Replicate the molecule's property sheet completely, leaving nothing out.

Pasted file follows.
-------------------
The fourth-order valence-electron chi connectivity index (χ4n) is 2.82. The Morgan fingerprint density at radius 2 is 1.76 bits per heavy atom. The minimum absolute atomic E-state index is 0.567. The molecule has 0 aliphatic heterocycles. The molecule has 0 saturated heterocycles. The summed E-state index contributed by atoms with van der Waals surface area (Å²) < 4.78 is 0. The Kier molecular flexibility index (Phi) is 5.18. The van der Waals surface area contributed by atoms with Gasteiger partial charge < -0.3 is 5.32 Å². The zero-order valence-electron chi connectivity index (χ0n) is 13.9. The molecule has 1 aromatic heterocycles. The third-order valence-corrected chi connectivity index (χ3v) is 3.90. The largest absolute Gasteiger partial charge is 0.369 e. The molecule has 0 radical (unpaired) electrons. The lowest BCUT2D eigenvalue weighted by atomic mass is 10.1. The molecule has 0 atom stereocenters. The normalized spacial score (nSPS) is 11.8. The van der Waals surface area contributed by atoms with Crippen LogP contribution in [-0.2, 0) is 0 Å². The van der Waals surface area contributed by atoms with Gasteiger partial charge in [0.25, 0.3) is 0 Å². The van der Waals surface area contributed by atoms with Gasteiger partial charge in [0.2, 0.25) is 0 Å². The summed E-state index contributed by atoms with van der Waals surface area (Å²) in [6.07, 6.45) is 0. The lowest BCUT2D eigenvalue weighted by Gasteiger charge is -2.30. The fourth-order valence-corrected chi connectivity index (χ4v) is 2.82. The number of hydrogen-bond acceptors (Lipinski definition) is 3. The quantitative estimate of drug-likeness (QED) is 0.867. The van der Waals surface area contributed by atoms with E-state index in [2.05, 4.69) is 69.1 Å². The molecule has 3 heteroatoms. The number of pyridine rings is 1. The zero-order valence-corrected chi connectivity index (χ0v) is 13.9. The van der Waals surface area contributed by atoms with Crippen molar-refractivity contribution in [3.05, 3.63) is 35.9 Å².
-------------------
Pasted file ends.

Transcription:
The fourth-order valence-electron chi connectivity index (χ4n) is 2.82. The Morgan fingerprint density at radius 2 is 1.76 bits per heavy atom. The minimum absolute atomic E-state index is 0.567. The molecule has 0 aliphatic heterocycles. The molecule has 0 saturated heterocycles. The summed E-state index contributed by atoms with van der Waals surface area (Å²) < 4.78 is 0. The Kier molecular flexibility index (Phi) is 5.18. The van der Waals surface area contributed by atoms with Gasteiger partial charge < -0.3 is 5.32 Å². The zero-order valence-electron chi connectivity index (χ0n) is 13.9. The molecule has 1 aromatic heterocycles. The third-order valence-corrected chi connectivity index (χ3v) is 3.90. The largest absolute Gasteiger partial charge is 0.369 e. The molecule has 0 radical (unpaired) electrons. The lowest BCUT2D eigenvalue weighted by atomic mass is 10.1. The molecule has 0 atom stereocenters. The normalized spacial score (nSPS) is 11.8. The van der Waals surface area contributed by atoms with Crippen LogP contribution in [-0.2, 0) is 0 Å². The van der Waals surface area contributed by atoms with Gasteiger partial charge in [0.25, 0.3) is 0 Å². The van der Waals surface area contributed by atoms with Gasteiger partial charge in [0.2, 0.25) is 0 Å². The summed E-state index contributed by atoms with van der Waals surface area (Å²) in [6.07, 6.45) is 0. The lowest BCUT2D eigenvalue weighted by Gasteiger charge is -2.30. The fourth-order valence-corrected chi connectivity index (χ4v) is 2.82. The number of hydrogen-bond acceptors (Lipinski definition) is 3. The quantitative estimate of drug-likeness (QED) is 0.867. The van der Waals surface area contributed by atoms with E-state index in [2.05, 4.69) is 69.1 Å². The molecule has 3 heteroatoms. The number of pyridine rings is 1. The zero-order valence-corrected chi connectivity index (χ0v) is 13.9. The van der Waals surface area contributed by atoms with Crippen molar-refractivity contribution in [3.05, 3.63) is 35.9 Å².